It Will Never Work in Theory

This post originally appeared on the Software Carpentry website.

Inspired in part by Lambda the Ultimate, which reports on what's new in programming language research, Jorge Aranda and I have started a new blog called "It Will Never Work in Theory" to bring you the latest results in empirical studies of software engineering. The first posts discuss:

  • Rahman and Devanbu's "Ownership, Experience, and Defects: A Fine-Grained Study of Authorship", which found that code worked on by one developer (rather than many) is more often implicated in defects, but that a developer's experience with a particular file (rather than the project in general) reduces defect rates.
  • Stolee and Elbaum's "Refactoring Pipe-like Mashups for End-User Programmers", which applies the "code smells" meme to Yahoo! Pipes (and by implication shows that refactoring ideas can be applied to other end-user programming systems).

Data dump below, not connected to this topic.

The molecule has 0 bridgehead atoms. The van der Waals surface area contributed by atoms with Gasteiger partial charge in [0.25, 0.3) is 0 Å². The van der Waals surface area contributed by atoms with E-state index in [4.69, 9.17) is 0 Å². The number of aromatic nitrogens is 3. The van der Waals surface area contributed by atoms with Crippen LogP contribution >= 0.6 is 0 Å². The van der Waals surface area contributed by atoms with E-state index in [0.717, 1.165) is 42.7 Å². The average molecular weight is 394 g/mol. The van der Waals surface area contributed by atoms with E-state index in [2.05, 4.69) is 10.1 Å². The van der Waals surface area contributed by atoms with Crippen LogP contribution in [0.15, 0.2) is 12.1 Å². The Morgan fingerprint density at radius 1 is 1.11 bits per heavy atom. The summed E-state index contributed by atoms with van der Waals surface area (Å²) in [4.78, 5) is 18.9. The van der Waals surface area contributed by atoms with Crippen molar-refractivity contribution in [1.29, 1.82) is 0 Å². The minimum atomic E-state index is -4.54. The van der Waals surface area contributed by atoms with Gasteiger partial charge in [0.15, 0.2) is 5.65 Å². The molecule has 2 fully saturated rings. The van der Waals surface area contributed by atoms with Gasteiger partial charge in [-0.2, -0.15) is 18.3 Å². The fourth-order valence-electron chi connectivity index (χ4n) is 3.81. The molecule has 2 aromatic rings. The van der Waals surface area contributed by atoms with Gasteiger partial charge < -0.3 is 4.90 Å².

• Mockus's "Organizational Volatility and its Effects on Software", which found that an influx of newcomers into a project doesn't increase fault rates (since they're usually given simple tasks to start with), but that organizational change can still account for about 20% of faults.

Our aim in starting this blog is to continue the work begun in Making Software: to let practitioners know what researchers have discovered, and what kinds of questions they can answer, and to give researchers feedback on what's useful, what isn't, and what they ought to look at next. We look forward to your feedback.

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